Dots and Lines
I am writing the stories for this issue of the Hyakunin Issho newsletter during the final week of December, snatching some time away from my carving bench to do so. The job in progress on the bench this week is a group of blocks to do the colour printing on the upcoming print in the 'My Solitudes' series. The design isn't ready to show you yet, but part of the image involves a rock in the river with a stream of water sliding past it. I want the rock to look fairly natural, so these colour blocks will all have areas of carved wood that represent texture and shading on the rock.
Here's a closeup of part of the tracing that will guide the carving for one of this group of blocks:
Look at all those little dots! And this is just part of just one of the blocks! And of course, the way woodblock printmaking works is that those dots represent the wood that is left behind; I have to carve away all the wood around them in order for the patterns to print properly.
As you may expect, this is taking me quite some time. All this week, while most people all over this country are running around this way and that getting their year-end preparations done, I am sitting here in my workshop for hour after hour after hour, looking down through my magnifying glass and cutting thousands of tiny dots.
Does this make sense? Isn't there a better way to do this?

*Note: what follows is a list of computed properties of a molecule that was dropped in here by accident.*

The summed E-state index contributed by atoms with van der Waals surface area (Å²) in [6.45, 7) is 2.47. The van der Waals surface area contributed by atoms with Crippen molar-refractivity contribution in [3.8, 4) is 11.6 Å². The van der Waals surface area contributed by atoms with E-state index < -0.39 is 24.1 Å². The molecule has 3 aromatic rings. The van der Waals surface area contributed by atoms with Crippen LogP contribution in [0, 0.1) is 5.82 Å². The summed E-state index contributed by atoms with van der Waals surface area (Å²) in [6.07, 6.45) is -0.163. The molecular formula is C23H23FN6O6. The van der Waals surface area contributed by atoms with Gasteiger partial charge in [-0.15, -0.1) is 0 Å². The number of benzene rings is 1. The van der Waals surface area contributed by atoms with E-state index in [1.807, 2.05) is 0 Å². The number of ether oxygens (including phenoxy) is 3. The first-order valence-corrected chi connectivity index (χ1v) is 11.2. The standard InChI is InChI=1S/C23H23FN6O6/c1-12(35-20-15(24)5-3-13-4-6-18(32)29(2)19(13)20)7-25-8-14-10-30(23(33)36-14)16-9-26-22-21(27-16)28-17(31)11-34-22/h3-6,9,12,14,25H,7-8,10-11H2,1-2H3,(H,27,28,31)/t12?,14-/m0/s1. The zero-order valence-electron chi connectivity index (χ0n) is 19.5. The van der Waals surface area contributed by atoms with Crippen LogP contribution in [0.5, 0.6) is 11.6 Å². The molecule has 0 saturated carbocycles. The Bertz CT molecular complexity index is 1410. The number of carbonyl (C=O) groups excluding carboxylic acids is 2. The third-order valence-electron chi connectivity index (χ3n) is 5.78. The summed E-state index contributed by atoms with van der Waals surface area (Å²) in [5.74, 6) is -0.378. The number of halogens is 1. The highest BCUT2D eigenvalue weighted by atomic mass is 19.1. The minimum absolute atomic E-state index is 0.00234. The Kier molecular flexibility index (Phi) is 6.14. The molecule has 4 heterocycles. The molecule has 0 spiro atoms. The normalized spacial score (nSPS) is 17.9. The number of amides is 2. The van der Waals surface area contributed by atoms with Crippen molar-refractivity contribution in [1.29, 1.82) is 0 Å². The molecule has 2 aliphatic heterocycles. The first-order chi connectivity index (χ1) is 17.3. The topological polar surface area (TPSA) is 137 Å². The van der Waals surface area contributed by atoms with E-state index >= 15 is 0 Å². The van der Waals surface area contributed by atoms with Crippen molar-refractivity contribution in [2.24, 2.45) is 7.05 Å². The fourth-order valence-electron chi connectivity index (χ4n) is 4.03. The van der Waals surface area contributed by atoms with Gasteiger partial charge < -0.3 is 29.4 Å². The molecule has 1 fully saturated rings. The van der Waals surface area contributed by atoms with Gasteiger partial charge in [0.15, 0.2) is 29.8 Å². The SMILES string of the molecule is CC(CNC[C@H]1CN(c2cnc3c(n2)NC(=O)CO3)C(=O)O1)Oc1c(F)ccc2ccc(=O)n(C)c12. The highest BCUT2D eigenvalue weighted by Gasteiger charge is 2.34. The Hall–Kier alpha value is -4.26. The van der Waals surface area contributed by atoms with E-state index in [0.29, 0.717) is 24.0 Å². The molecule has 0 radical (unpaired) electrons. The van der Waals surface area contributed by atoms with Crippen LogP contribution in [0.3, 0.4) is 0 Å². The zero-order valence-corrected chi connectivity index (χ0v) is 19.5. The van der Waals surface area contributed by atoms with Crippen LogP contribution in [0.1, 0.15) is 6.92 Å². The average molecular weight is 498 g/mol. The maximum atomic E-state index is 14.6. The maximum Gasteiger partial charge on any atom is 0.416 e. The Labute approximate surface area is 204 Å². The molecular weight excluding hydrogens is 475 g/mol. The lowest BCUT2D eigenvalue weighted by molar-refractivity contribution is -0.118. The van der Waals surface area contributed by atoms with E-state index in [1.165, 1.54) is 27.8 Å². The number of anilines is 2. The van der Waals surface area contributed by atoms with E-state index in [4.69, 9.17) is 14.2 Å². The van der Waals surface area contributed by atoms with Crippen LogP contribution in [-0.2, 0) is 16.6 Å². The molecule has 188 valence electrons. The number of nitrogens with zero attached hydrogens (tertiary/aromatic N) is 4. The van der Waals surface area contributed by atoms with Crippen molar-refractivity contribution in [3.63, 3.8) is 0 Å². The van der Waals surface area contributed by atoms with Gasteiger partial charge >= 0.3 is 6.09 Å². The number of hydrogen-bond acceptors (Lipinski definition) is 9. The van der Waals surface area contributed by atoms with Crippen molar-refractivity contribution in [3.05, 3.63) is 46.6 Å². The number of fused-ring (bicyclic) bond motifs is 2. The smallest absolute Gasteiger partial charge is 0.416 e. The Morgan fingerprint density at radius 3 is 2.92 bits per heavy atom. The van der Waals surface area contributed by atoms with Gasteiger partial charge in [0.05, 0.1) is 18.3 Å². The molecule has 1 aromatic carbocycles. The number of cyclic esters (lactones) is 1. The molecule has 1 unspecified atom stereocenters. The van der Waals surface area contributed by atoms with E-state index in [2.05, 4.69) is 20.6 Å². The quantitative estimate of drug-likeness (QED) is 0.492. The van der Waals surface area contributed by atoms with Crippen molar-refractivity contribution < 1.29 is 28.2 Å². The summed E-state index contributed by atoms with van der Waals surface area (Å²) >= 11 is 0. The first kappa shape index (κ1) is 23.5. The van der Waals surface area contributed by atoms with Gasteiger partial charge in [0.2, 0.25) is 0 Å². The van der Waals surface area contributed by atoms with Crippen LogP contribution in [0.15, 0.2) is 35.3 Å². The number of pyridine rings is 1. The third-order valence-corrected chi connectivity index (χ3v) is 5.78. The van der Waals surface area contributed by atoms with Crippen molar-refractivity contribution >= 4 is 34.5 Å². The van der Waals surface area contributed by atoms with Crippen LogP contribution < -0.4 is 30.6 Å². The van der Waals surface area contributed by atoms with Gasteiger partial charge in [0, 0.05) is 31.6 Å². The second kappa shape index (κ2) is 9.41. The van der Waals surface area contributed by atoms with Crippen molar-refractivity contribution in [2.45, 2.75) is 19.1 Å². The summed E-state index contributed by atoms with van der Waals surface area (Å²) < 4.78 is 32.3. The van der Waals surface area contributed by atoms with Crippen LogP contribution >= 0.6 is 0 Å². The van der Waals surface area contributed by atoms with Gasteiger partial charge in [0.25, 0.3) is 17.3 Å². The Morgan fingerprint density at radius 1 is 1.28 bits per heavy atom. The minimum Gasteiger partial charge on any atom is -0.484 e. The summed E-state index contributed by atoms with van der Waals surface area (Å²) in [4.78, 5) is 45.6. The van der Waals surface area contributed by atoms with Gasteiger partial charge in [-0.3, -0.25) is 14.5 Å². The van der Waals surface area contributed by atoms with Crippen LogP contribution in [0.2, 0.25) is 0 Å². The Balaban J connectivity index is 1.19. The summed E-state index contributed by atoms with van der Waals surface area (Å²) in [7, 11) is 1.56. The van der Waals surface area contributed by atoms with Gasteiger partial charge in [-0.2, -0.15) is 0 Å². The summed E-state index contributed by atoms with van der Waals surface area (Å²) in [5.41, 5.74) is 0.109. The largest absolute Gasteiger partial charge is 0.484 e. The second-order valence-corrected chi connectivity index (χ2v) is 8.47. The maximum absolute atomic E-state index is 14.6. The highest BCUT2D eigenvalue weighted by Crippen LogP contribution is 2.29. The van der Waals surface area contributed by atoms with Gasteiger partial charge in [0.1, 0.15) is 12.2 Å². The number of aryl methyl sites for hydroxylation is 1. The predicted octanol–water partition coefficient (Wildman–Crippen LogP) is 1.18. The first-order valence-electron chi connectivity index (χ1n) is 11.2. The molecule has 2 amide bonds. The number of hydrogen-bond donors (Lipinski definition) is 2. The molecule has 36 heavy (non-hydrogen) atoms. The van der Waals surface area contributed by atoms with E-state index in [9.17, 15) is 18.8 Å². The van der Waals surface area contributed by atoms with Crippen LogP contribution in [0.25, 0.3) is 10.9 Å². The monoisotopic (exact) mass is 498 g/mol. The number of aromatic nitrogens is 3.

For many years now, people in various occupations in society have had to face the threat of having their jobs taken over by machines. Actually, this goes back a couple of hundred years to the beginning of the industrial revolution, but it is only since computers became very common that basically everybody has had to be concerned about this sort of thing. In a great many cases, when the question arises, "Should we do this by hand, or by machine?", the answer is obvious. Our modern telephone system couldn't possibly work if we still had rooms full of young women plugging all the connections manually, and we couldn't build our modern cities without giant machines to dig and carry for us. There is absolutely no question that the efficiencies of mechanization are what make our contemporary society possible.
For companies (and individuals) in this modern world, when the opportunity arises to use machines or computers to do a job that was previously done by hand, the answer to the question usually comes down to an analysis of a couple of points; is it cheaper to do it by hand or by machine, and is the final product better when made by machine.
Because machines and computers are becoming so advanced these days, most products we see around us are now far more well-made than they used to be, and far more inexpensive too. A modern automobile, just for one example, is an incredibly efficient machine. Don't you remember how frequently cars used to break down, and how much maintenance they always needed?